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Date: Thu, 16 Apr 2020 10:16:54 +1000
From: Nicholas Piggin <>
To: Rich Felker <>
Cc:,,,, Segher Boessenkool
Subject: Re: Powerpc Linux 'scv' system call ABI proposal take 2

Excerpts from Rich Felker's message of April 16, 2020 8:55 am:
> On Thu, Apr 16, 2020 at 07:45:09AM +1000, Nicholas Piggin wrote:
>> I would like to enable Linux support for the powerpc 'scv' instruction,
>> as a faster system call instruction.
>> This requires two things to be defined: Firstly a way to advertise to 
>> userspace that kernel supports scv, and a way to allocate and advertise
>> support for individual scv vectors. Secondly, a calling convention ABI
>> for this new instruction.
>> Thanks to those who commented last time, since then I have removed my
>> answered questions and unpopular alternatives but you can find them
>> here
>> Let me try one more with a wider cc list, and then we'll get something
>> merged. Any questions or counter-opinions are welcome.
>> System Call Vectored (scv) ABI
>> ==============================
>> The scv instruction is introduced with POWER9 / ISA3, it comes with an
>> rfscv counter-part. The benefit of these instructions is performance
>> (trading slower SRR0/1 with faster LR/CTR registers, and entering the
>> kernel with MSR[EE] and MSR[RI] left enabled, which can reduce MSR 
>> updates. The scv instruction has 128 interrupt entry points (not enough 
>> to cover the Linux system call space).
>> The proposal is to assign scv numbers very conservatively and allocate 
>> them as individual HWCAP features as we add support for more. The zero 
>> vector ('scv 0') will be used for normal system calls, equivalent to 'sc'.
>> Advertisement
>> Linux has not enabled FSCR[SCV] yet, so the instruction will cause a
>> SIGILL in current environments. Linux has defined a HWCAP2 bit 
>> PPC_FEATURE2_SCV for SCV support, but does not set it.
>> When scv instruction support and the scv 0 vector for system calls are 
>> added, PPC_FEATURE2_SCV will indicate support for these. Other vectors 
>> should not be used without future HWCAP bits indicating support, which is
>> how we will allocate them. (Should unallocated ones generate SIGILL, or
>> return -ENOSYS in r3?)
>> Calling convention
>> The proposal is for scv 0 to provide the standard Linux system call ABI 
>> with the following differences from sc convention[1]:
>> - LR is to be volatile across scv calls. This is necessary because the 
>>   scv instruction clobbers LR. From previous discussion, this should be 
>>   possible to deal with in GCC clobbers and CFI.
>> - CR1 and CR5-CR7 are volatile. This matches the C ABI and would allow the
>>   kernel system call exit to avoid restoring the CR register (although 
>>   we probably still would anyway to avoid information leak).
>> - Error handling: I think the consensus has been to move to using negative
>>   return value in r3 rather than CR0[SO]=1 to indicate error, which matches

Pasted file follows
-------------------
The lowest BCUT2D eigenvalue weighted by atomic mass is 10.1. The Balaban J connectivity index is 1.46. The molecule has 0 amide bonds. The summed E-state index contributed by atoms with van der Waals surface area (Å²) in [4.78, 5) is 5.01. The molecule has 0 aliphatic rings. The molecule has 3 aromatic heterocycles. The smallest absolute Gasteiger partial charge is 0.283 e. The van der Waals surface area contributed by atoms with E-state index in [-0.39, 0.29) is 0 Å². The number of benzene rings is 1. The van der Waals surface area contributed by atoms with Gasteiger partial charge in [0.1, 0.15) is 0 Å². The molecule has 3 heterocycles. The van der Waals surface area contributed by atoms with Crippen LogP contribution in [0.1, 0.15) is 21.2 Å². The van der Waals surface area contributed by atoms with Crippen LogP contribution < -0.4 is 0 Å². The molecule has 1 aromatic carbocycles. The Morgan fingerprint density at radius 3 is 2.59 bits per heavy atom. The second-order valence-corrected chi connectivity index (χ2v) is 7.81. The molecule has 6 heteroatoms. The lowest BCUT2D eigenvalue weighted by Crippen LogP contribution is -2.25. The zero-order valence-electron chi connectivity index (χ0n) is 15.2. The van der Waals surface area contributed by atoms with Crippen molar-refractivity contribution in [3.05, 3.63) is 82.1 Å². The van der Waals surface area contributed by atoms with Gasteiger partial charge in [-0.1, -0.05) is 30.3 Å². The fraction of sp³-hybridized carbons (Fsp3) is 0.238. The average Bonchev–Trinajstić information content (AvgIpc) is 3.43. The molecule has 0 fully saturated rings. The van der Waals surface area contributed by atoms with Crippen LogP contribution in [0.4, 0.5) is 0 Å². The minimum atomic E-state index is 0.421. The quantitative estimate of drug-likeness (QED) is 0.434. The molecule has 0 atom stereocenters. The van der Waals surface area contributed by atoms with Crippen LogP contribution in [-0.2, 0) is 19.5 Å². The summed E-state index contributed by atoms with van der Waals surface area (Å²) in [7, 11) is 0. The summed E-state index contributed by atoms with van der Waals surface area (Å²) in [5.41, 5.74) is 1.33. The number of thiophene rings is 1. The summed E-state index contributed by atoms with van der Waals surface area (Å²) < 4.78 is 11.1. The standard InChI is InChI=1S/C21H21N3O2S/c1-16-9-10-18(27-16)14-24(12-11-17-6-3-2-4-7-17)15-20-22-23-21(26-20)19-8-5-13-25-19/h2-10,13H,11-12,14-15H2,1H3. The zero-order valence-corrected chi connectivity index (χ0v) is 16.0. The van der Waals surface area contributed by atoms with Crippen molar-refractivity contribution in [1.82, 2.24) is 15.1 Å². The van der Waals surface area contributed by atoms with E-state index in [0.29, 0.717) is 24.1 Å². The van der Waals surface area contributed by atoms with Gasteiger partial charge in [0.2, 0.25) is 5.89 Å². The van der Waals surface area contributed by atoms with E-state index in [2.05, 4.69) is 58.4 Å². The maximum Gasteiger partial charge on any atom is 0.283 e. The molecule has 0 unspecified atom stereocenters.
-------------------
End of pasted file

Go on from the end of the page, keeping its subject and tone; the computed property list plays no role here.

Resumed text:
>>   most other architectures and is closer to a function call.
>> The number of scratch registers (r9-r12) at kernel entry seems 
>> sufficient that we don't have any costly spilling, patch is here[2].  
>> [1]
>> [2]
> My preference would be that it work just like the i386 AT_SYSINFO
> where you just replace "int $128" with "call *%%gs:16" and the kernel
> provides a stub in the vdso that performs either scv or the old
> mechanism with the same calling convention. Then if the kernel doesn't
> provide it (because the kernel is too old) libc would have to provide
> its own stub that uses the legacy method and matches the calling
> convention of the one the kernel is expected to provide.

I'm not sure if that's necessary. That's done on x86-32 because they
select different sequences to use based on the CPU running and if the host
kernel is 32 or 64 bit. Sure they could in theory have a bunch of HWCAP
bits and select the right sequence in libc as well I suppose.

> Note that any libc that actually makes use of the new functionality is
> not going to be able to make clobbers conditional on support for it;
> branching around different clobbers is going to defeat any gains vs
> always just treating anything clobbered by either method as clobbered.

Well it would have to test HWCAP and patch in or branch to two 
completely different sequences including register save/restores yes.
You could have the same asm and matching clobbers to put the sequence
inline and then you could patch the one sc/scv instruction I suppose.

A bit of logic to select between them doesn't defeat gains though,
it's about 90 cycle improvement which is a handful of branch mispredicts 
so it really is an improvement. Eventually userspace will stop 
supporting the old variant too.

> Likewise, it's not useful to have different error return mechanisms
> because the caller just has to branch to support both (or the
> kernel-provided stub just has to emulate one for it; that could work
> if you really want to change the bad existing convention).
> Thoughts?

The existing convention has to change somewhat because of the clobbers,
so I thought we could change the error return at the same time. I'm
open to not changing it and using CR0[SO], but others liked the idea.
Pro: it matches sc and vsyscall. Con: it's different from other common
archs. Performnce-wise it would really be a wash -- cost of conditional
branch is not the cmp but the mispredict.


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